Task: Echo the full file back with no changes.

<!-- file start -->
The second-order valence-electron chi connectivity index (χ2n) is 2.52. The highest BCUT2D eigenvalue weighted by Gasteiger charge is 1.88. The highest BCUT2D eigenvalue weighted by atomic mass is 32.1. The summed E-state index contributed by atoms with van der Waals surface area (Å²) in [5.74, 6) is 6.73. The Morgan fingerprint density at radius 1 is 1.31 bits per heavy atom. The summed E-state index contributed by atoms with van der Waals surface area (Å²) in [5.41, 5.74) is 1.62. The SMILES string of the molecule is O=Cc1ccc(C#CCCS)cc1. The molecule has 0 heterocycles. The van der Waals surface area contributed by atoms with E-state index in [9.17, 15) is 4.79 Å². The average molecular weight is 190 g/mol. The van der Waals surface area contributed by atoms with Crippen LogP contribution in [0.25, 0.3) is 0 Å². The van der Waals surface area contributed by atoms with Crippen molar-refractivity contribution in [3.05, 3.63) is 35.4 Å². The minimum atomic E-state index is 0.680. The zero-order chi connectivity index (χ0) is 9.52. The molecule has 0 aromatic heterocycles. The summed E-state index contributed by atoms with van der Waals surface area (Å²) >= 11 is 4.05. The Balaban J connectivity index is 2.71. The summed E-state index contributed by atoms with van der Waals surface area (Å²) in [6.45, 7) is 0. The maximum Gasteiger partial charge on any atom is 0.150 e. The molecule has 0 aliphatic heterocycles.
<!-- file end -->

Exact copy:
The second-order valence-electron chi connectivity index (χ2n) is 2.52. The highest BCUT2D eigenvalue weighted by Gasteiger charge is 1.88. The highest BCUT2D eigenvalue weighted by atomic mass is 32.1. The summed E-state index contributed by atoms with van der Waals surface area (Å²) in [5.74, 6) is 6.73. The Morgan fingerprint density at radius 1 is 1.31 bits per heavy atom. The summed E-state index contributed by atoms with van der Waals surface area (Å²) in [5.41, 5.74) is 1.62. The SMILES string of the molecule is O=Cc1ccc(C#CCCS)cc1. The molecule has 0 heterocycles. The van der Waals surface area contributed by atoms with E-state index in [9.17, 15) is 4.79 Å². The average molecular weight is 190 g/mol. The van der Waals surface area contributed by atoms with Crippen LogP contribution in [0.25, 0.3) is 0 Å². The van der Waals surface area contributed by atoms with Crippen molar-refractivity contribution in [3.05, 3.63) is 35.4 Å². The minimum atomic E-state index is 0.680. The zero-order chi connectivity index (χ0) is 9.52. The molecule has 0 aromatic heterocycles. The summed E-state index contributed by atoms with van der Waals surface area (Å²) >= 11 is 4.05. The Balaban J connectivity index is 2.71. The summed E-state index contributed by atoms with van der Waals surface area (Å²) in [6.45, 7) is 0. The maximum Gasteiger partial charge on any atom is 0.150 e. The molecule has 0 aliphatic heterocycles.